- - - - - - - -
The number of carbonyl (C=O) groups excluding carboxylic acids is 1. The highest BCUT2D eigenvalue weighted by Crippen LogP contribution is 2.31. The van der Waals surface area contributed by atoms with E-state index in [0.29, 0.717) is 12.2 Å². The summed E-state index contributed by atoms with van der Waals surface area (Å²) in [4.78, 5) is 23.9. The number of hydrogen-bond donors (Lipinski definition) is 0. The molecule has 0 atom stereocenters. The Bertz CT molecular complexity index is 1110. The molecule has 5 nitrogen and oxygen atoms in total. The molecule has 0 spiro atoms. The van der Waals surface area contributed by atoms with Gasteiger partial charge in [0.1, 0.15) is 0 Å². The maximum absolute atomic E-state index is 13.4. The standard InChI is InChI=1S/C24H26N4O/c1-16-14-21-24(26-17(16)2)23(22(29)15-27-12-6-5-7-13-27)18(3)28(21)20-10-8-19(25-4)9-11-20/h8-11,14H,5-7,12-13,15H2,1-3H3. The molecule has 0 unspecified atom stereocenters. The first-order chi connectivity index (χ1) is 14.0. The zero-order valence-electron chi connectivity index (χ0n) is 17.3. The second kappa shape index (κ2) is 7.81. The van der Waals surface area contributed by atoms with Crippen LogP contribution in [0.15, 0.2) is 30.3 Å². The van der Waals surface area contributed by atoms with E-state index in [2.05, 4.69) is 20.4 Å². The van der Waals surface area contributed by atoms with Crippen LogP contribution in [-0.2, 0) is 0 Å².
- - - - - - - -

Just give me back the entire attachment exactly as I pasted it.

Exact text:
The number of carbonyl (C=O) groups excluding carboxylic acids is 1. The highest BCUT2D eigenvalue weighted by Crippen LogP contribution is 2.31. The van der Waals surface area contributed by atoms with E-state index in [0.29, 0.717) is 12.2 Å². The summed E-state index contributed by atoms with van der Waals surface area (Å²) in [4.78, 5) is 23.9. The number of hydrogen-bond donors (Lipinski definition) is 0. The molecule has 0 atom stereocenters. The Bertz CT molecular complexity index is 1110. The molecule has 5 nitrogen and oxygen atoms in total. The molecule has 0 spiro atoms. The van der Waals surface area contributed by atoms with Gasteiger partial charge in [0.1, 0.15) is 0 Å². The maximum absolute atomic E-state index is 13.4. The standard InChI is InChI=1S/C24H26N4O/c1-16-14-21-24(26-17(16)2)23(22(29)15-27-12-6-5-7-13-27)18(3)28(21)20-10-8-19(25-4)9-11-20/h8-11,14H,5-7,12-13,15H2,1-3H3. The molecule has 0 unspecified atom stereocenters. The first-order chi connectivity index (χ1) is 14.0. The zero-order valence-electron chi connectivity index (χ0n) is 17.3. The second kappa shape index (κ2) is 7.81. The van der Waals surface area contributed by atoms with Crippen LogP contribution in [0.15, 0.2) is 30.3 Å². The van der Waals surface area contributed by atoms with E-state index in [2.05, 4.69) is 20.4 Å². The van der Waals surface area contributed by atoms with Crippen LogP contribution in [-0.2, 0) is 0 Å².